What to expect: Minnesota
Indiana will seek its 19th win when it hosts Minnesota on Wednesday night at Simon Skjodt Assembly Hall. The Golden Gophers are 13-15 overall and 7-11 in the Big Ten.
Wednesday’s game will tip at 7 p.m. ET on BTN with Kevin Kugler and Brian Butch on the call:
Indiana remains on the right side of the NCAA tournament cut line, but the Hoosiers have an important week ahead in Bloomington.
With a pair of wins this week, Indiana will secure an at-large bid to the tournament for the first time since 2016 and likely avoid playing on Wednesday in the Big Ten tournament in Indianapolis. A loss (or two) this week could make it necessary to win a game (or two) at Bankers Life Fieldhouse and would most likely place the Hoosiers into one of the Wednesday games. (You can examine the different Big Ten tournament seeding scenarios here.)
First up is a meeting with Minnesota, which has lost five of its last six games, but remains strong in the computers. Through Monday’s games, the Golden Gophers are 31st in the KenPom ratings and 46 in the NCAA’s NET rankings.
THE FIRST MEETING
Indiana won the first meeting between the two teams, 68-56 in Minneapolis on Feb. 19, on the strength of a monster performance from Trayce Jackson-Davis, a porous shooting performance from the Golden Gophers and their inability to convert on second chance scoring opportunities.
Jackson-Davis outplayed Daniel Oturu, a strong candidate for first team All-Big Ten honors, in arguably his best game of the season. The freshman forward went for 27 points, 16 rebounds and two blocked shots in 35 minutes. The Center Grove product went 11-of-15 on 2s and 5-of-9 from the free throw line. Oturu, meanwhile, had a double-double of his own with 11 points and 14 rebounds. He shot poorly, though, with just a 5-of-15 mark from the field and a 1-of-4 performance from the free throw line.
Whether it was a strong defensive effort from Indiana, a poor shooting performance from Minnesota or a combination of the two, the Gophers turned in a dreadful shooting night at the Barn. Minnesota was just 4-of-25 on 3s (16 percent), 10-of-19 from the free throw line (52.6 percent) and 17-of-36 on 2s (47.2 percent). It was the third time in Big Ten play that Minnesota, the league’s worst 3-point shooting team, shot 17.9 percent or worse from behind the arc.
Minnesota won the rebounding battle at the Barn, but inexplicably failed to record a second chance point despite grabbing 13 of its missed shots. Indiana grabbed eight offensive rebounds and scored 10 second chance points.
The Gophers have played better since the Indiana loss, but have just one win in three games to show for it. In a pair of crucial games last week, Minnesota lost 74-73 to Maryland in Minneapolis before falling 71-69 to Wisconsin in Madison. Despite its poor overall road record in conference play, Minnesota has been competitive in most games. Five of its last six road losses have come by eight or fewer points.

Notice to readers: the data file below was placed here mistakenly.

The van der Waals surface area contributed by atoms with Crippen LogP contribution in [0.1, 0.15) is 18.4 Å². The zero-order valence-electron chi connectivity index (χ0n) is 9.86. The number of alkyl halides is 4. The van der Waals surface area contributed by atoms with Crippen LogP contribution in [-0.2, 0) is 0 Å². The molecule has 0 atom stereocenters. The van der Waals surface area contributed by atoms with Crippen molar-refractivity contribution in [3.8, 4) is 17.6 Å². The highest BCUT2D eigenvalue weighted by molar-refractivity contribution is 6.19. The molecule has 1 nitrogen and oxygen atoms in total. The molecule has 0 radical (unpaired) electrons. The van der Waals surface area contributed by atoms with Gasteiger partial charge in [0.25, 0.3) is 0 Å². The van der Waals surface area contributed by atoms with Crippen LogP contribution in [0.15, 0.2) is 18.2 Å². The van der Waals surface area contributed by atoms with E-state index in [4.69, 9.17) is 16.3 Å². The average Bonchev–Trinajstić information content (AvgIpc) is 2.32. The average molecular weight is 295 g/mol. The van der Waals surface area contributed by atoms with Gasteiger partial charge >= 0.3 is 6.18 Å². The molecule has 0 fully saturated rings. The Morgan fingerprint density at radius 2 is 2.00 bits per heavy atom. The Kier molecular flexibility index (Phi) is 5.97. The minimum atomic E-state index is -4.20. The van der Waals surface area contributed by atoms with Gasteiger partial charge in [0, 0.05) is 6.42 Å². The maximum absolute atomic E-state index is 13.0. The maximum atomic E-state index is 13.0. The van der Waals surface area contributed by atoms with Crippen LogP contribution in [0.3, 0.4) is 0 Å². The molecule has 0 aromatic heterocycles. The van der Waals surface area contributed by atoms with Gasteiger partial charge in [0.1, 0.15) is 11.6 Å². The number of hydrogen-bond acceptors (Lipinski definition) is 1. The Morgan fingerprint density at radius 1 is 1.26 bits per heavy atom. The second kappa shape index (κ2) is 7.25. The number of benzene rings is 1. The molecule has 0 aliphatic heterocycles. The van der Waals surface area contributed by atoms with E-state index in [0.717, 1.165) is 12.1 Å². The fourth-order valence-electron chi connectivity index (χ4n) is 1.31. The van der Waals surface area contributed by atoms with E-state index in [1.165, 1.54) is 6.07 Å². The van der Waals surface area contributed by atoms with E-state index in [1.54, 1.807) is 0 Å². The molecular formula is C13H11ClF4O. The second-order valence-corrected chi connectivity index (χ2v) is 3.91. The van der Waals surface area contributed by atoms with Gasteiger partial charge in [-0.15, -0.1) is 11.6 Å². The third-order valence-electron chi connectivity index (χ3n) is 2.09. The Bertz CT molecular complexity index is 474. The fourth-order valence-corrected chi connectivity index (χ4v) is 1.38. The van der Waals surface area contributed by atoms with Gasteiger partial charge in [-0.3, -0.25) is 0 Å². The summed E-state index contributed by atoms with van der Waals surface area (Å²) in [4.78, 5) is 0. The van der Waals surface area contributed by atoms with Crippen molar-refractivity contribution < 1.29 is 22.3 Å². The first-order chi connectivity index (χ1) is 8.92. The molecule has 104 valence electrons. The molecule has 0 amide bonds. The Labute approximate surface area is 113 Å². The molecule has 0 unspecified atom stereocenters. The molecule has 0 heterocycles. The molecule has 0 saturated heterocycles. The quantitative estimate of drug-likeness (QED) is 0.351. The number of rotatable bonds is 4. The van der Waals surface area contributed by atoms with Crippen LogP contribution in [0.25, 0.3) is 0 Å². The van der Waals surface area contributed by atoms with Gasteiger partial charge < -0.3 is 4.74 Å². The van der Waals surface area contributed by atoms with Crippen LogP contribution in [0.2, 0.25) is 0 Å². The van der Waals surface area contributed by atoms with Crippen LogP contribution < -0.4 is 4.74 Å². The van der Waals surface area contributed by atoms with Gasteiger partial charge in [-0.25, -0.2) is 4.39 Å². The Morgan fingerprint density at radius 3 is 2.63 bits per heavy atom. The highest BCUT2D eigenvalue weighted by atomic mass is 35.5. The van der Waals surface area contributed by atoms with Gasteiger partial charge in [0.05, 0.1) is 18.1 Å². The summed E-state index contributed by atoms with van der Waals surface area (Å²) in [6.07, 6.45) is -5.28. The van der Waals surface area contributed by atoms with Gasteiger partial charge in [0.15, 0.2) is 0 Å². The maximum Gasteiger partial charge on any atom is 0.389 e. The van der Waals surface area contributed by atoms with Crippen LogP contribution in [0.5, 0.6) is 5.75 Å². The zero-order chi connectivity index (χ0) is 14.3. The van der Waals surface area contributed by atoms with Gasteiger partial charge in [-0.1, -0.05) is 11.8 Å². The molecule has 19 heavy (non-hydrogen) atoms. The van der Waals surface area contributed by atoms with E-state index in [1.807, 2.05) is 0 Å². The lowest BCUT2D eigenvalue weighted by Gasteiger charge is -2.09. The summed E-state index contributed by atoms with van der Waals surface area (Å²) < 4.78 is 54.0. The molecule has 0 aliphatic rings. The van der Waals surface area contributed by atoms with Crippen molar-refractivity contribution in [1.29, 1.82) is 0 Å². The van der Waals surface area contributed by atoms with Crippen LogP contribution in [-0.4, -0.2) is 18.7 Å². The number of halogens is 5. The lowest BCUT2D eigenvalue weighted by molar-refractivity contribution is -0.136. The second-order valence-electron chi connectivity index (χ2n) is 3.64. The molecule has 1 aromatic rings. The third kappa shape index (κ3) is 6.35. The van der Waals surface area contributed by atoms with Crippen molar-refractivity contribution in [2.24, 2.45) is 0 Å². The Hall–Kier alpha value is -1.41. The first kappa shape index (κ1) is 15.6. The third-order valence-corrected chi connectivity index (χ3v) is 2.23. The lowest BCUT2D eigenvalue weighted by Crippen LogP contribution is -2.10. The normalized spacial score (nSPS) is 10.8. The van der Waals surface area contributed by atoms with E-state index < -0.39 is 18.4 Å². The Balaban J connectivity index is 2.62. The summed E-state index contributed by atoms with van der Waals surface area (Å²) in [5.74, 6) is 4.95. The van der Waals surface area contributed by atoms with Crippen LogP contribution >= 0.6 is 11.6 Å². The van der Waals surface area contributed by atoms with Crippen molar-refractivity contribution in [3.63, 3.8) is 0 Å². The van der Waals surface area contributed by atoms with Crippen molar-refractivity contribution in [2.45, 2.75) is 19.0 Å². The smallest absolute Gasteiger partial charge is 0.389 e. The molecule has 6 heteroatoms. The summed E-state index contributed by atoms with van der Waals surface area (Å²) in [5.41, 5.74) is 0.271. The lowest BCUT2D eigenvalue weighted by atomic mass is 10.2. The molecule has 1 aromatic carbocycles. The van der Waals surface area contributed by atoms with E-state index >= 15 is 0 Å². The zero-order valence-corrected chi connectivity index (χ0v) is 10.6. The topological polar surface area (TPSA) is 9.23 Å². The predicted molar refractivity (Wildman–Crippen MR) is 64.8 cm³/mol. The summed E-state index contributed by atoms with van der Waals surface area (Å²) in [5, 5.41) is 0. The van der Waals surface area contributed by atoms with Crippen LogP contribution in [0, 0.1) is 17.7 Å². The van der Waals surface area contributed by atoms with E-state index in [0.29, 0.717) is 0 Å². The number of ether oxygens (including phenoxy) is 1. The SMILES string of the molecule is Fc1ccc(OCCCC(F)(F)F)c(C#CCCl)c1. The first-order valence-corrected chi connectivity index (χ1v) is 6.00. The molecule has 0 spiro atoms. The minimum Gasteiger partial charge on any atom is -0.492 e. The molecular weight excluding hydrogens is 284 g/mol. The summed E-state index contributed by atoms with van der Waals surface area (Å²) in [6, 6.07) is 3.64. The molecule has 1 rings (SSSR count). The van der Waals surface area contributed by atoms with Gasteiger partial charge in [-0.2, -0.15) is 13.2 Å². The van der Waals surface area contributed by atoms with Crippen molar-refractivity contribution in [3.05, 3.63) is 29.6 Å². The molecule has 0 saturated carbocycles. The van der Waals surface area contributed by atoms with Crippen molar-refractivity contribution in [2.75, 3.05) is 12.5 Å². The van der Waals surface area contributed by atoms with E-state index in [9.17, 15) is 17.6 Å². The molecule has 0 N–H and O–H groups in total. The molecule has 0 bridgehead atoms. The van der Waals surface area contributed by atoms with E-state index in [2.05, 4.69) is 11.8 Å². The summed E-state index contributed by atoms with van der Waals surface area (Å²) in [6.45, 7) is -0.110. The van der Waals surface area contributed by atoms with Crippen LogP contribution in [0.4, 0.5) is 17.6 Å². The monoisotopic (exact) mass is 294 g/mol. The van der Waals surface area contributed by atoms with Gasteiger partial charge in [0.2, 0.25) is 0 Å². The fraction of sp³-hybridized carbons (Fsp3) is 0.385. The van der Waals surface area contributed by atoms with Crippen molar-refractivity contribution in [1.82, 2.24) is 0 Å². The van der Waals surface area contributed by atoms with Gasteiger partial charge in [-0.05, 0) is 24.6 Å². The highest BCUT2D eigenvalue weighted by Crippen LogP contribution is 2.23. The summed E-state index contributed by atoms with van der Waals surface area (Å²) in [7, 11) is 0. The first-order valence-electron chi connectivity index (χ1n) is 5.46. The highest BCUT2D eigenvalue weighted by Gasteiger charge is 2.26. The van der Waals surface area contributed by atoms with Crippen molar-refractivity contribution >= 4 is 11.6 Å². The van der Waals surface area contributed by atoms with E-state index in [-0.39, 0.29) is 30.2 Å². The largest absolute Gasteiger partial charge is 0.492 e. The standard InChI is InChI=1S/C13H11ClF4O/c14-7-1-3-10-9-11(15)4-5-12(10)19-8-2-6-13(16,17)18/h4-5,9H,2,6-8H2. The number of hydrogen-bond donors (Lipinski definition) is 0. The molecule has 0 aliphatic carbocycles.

The pertinent question entering Wednesday is just how engaged Minnesota will be coming off those deflating losses last week. The collapse against Maryland is neck-and-neck with an earlier collapse to Iowa for the biggest meltdown in league play this season. And after holding a win probability of over 75 percent with under two minutes to play in Madison, the Gophers again couldn’t seal the deal as a late Brevin Pritzl 3-point ultimately lifted Wisconsin to victory.
From an efficiency margin standpoint, Minnesota has been better than Indiana in league play through 18 games. The Hoosiers and Gophers are two of just four teams in league play with a negative efficiency margin. Indiana is being outscored by .040 points per possession by Big Ten opponents while Minnesota is being outscored by .013 points per trip.
Although it is beating a dead horse at this point, the keys to success for Indiana remain rebounding and getting to the free throw line. The Hoosiers remain ranked in the top four of the conference in both offensive and defensive rebounding percentage. Minnesota, meanwhile, is a poor defensive rebounding team.
Indiana remains the Big Ten’s best at getting to the line, but has now fallen to last in opponent free throw rate (FTA/FGA) at 34.3 percent. The Hoosiers enjoyed an advantage from the line in Minneapolis as they knocked down 16-of-22 attempts compared to just 10-of-19 for the Gophers.
WHAT IT COMES DOWN TO
The KenPom ratings favor Indiana by two with a 59 percent chance of a Hoosier victory. The Sagarin numbers favor Indiana by five in the rematch.
Indiana could have given itself breathing room in regards to the NCAA tournament as well as Big Ten tournament seeding with a win last week, but the Hoosiers simply didn’t get the job done despite improved effort away from Assembly Hall.
This week, however, will be telling in regards to the resolve of this Indiana team. Based on Archie Miller’s comments on his radio show Monday night with Don Fischer, it sounds like these Hoosiers are engaged mentally and looking forward to the opportunity to punch their tournament ticket.
Photo credit: Minnesota Athletics
Filed to: Minnesota Golden Gophers